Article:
Every machine shop has had or will have to deal with tool chatter, vibration, harmonics, and the negative effects that these conditions inflict on production rates, part quality, tool life, and general wear and tear on part workholding and machine life.
Though turning, drilling, facing, milling and every other type of metal cutting operation is subject to chatter, boring a deep hole is one of the most typical operations that causes chatter. The ratio of hole diameter to length is the critical factor leading to chatter. The smaller and longer the bore, the greater the likelihood that chatter will develop.
Chatter will almost always arise when any of the set-up is improperly addressed. Conditions that may lead to chatter include, tool improperly positioned relative to centerline, part not optimally clamped, or incorrect cutting tool rake angle selection. If any of these conditions exist, chatter is likely to occur. But as tool overhang increases, so does the chance for chatter, even when all of these conditions are optimized.
What causes chatter? Vibration. A simple explanation provided by Sandvik Coromant helps us understand the variables at play:
Mechanical structures tend to vibrate with one or more resonance frequencies determined by geometry and material. Each resonance frequency corresponds to a “vibration mode”. The dampening determines how fast the vibration settles after being triggered. With increased deflection, the energy in the oscillation increases. The force variations in machining will trigger the self-induced vibration at the natural frequencies of the machine tool. Once the vibration is triggered, it will feed on the forced vibration and grow larger and larger, unless you can reduce the force variations. Variations in machining forces can depend on a number of things, and if nothing is done to reduce the cutting forces, the vibration will increase. These things include chip segmenting process, interrupted cut, inclusions in the material, ovality of the workpiece, and formation of built-up edge.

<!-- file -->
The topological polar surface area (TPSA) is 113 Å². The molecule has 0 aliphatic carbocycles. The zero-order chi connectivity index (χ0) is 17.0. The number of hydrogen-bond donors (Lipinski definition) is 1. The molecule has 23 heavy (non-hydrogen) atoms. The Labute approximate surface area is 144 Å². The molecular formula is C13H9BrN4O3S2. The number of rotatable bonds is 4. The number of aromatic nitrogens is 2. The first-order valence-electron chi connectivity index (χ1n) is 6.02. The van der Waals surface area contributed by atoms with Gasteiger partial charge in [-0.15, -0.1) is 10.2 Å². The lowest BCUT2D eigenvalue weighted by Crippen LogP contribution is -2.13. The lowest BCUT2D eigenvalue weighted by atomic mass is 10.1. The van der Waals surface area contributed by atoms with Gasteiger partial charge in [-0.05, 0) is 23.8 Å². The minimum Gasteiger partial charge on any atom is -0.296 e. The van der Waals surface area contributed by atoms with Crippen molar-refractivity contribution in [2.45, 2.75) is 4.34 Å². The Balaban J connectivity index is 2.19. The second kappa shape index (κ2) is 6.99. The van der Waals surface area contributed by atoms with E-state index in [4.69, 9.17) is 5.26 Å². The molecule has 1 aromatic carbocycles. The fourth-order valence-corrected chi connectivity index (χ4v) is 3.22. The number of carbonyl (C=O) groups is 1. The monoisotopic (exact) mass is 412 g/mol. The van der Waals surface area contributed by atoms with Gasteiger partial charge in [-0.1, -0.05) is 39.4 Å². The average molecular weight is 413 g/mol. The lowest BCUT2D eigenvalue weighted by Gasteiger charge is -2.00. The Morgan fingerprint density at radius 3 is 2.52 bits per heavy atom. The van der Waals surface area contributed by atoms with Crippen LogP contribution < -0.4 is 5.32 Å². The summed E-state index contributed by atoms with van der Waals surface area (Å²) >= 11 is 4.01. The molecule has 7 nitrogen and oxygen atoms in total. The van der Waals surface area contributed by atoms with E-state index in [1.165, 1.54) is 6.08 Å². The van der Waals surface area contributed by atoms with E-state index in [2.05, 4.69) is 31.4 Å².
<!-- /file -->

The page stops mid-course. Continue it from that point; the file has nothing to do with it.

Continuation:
Optimal set-up aside, advanced design boring bar and other style tool holders can reduce vibration when extreme diameter to length (tool overhang) conditions exist. Sandvik Coromant calls these Silent Tools. The tools are engineered to help absorb vibration and disrupt the natural condition that allows harmonics to develop. Inside the tool body is a pre-tuned dampening system that consists of a heavy mass, supported by rubber spring elements. Oil is added to increase the dampening. Sandvik Coromant’s Silent Tools act on vibration in a way that reminds me of the “soft hands” of a good baseball shortstop when fielding a ball that takes a tricky hop or skitters unpredictably towards the fielder. The fielder’s hands remain flexible and loose so that when the ball makes contact with the glove and hand it absorbs the initial shock caused by impact of the ball. If a high-definition, slow-mo camera could capture what happens to the ball when interacting with the glove and hand, we would see a type of shock absorber action, where the player’s arms move slightly to deaden or soften the effect of impact between the ball and glove. Essentially, that’s what SandvikCoromant’s dampening system built into Silent Tools does to the ball, I mean the vibration wave that travels from the tip of the tool when making contact with the part surface during cutting. Ball is to vibration wave as soft hands is to dampening system.
A video of a real world example features Cincinnati based contract machining company, Magna Machine. Their application involved back boring a 5-1/2” diameter hole beyond the 3-1/2” diameter entry bore of a fluid block used in pumps for fracturing shale rock, in the process we know as fracking. Though Magna had been able to machine these parts before using Silent Tools, the feed rate and surface finish speeds being used to generate the back bore were obviously slower than the recommended feeds and speeds due to the onset of chatter. But with the introduction of Silent Tools for the back boring operation, Magna was able to save 185 hours of machining time and reduce cost by $40,000, annually.
Typical applications where use of Silent Tools can provide a benefit are when the tool holder diameter to length is three times or greater. In 6X cases (6” long x 1” dia), the only solution is a dampening system such as Sandvik Coromant’s Silent Tools.